While earlier this week I reviewed a importable 1989 Audi Coupe, the car we received in the United States in late 1989 was this car, the 1990 Coupe Quattro. While on paper the new B3 chassis car had specifications very similar to the U.S. spec Audi Quattro that it replaced, the truth was that the new Coupe sported much more luxury and the accompanying weight, dulling performance and making the car feel fairly sluggish. What the B3 coupes did gain was a much more user-friendly design and a less driver-dependent all-wheel drive system. With a commodious hatchback and fold-down seats, it was now easier to carry large items that the Quattro simply couldn’t fit. Further, where the early car had driver-selected lockable differentials, the new car sported the next generation of quattro, with Torsen torque-splitting diff in place of the old lockers and a electronic lockup for the rear that was disabled above 15 m.p.h.. Despite the dumbed-down for the driver but smarter for the car AWD system, these Coupes were nearly as good as the previous generation cars in snow and ice. They arrived expensive and at a bad time for Audi, so it’s no surprise that they’re a rare find these days:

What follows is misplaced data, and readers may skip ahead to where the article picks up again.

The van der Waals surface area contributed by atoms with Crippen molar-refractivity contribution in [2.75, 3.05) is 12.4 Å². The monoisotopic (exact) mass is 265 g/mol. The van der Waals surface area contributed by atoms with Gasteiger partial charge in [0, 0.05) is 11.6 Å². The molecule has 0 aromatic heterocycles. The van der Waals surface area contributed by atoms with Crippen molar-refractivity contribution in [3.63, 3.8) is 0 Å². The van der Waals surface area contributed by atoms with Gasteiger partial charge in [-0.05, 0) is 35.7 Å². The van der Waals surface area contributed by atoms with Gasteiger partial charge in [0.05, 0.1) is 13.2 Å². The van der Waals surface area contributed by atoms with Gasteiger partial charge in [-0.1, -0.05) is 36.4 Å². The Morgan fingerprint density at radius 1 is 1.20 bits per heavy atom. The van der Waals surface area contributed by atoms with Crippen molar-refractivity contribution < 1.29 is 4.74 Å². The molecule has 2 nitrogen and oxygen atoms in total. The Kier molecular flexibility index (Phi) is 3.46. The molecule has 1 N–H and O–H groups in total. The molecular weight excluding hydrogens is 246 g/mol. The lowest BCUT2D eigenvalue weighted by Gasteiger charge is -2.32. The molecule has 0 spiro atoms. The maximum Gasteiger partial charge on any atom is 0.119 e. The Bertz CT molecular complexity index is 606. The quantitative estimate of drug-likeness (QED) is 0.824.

CLICK FOR DETAILS: 1990 Audi Coupe Quattro on eBay

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Party Like It’s 1989 Week: 1989 Audi Coupe

While we’re still a year away from importing the first 1990 Audi S2s, in 1989 Audi released the new Coupe. The car the United States got started coming in late 1989, and while the world received several engine and drivetrain options, the U.S. only got the quattro variant with the 2.3 20V “7A” powerplant for two years before the Coupe was pulled from these shores. That hasn’t stopped plenty of people from making S2 replicas while we wait until 2015 to start importing real S2s. However, for something a little bit different, the first 1989 coupes are now importable. This particular variant is a front wheel drive replacement for the aging Coupe GT model, though it effectively picked up the same 2.3 10V “NG” drivetrain that the United States saw in the 1987.5 Coupe GT “Special Build” models. Not often thought of as an option, one of these handsome front drivers is for sale today on Ebay.de:

CLICK FOR DETAILS: 1989 Audi Coupe on eBay.de